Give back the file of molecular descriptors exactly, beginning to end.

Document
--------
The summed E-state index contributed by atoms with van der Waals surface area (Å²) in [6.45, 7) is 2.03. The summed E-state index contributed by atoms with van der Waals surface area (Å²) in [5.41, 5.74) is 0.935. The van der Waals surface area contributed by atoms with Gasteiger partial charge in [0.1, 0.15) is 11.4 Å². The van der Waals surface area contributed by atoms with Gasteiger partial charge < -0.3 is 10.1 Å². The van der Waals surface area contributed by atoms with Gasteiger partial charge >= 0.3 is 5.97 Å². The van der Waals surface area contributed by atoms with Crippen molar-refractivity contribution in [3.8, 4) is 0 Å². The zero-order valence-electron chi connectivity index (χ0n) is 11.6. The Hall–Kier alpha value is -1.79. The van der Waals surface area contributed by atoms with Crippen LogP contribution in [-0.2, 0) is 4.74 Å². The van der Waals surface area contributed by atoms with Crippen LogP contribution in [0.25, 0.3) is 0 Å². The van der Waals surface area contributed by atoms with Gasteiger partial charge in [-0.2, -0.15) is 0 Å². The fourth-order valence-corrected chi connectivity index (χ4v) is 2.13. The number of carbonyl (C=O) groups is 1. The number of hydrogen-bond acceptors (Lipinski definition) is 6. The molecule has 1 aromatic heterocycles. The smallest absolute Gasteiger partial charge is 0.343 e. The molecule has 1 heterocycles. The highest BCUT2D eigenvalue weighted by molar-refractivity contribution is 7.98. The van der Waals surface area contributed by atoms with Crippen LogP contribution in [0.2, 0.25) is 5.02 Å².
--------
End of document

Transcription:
The summed E-state index contributed by atoms with van der Waals surface area (Å²) in [6.45, 7) is 2.03. The summed E-state index contributed by atoms with van der Waals surface area (Å²) in [5.41, 5.74) is 0.935. The van der Waals surface area contributed by atoms with Gasteiger partial charge in [0.1, 0.15) is 11.4 Å². The van der Waals surface area contributed by atoms with Gasteiger partial charge < -0.3 is 10.1 Å². The van der Waals surface area contributed by atoms with Gasteiger partial charge >= 0.3 is 5.97 Å². The van der Waals surface area contributed by atoms with Crippen molar-refractivity contribution in [3.8, 4) is 0 Å². The zero-order valence-electron chi connectivity index (χ0n) is 11.6. The Hall–Kier alpha value is -1.79. The van der Waals surface area contributed by atoms with Crippen LogP contribution in [-0.2, 0) is 4.74 Å². The van der Waals surface area contributed by atoms with Crippen LogP contribution in [0.25, 0.3) is 0 Å². The van der Waals surface area contributed by atoms with Gasteiger partial charge in [-0.2, -0.15) is 0 Å². The fourth-order valence-corrected chi connectivity index (χ4v) is 2.13. The number of carbonyl (C=O) groups is 1. The number of hydrogen-bond acceptors (Lipinski definition) is 6. The molecule has 1 aromatic heterocycles. The smallest absolute Gasteiger partial charge is 0.343 e. The molecule has 1 heterocycles. The highest BCUT2D eigenvalue weighted by molar-refractivity contribution is 7.98. The van der Waals surface area contributed by atoms with Crippen LogP contribution in [0.2, 0.25) is 5.02 Å².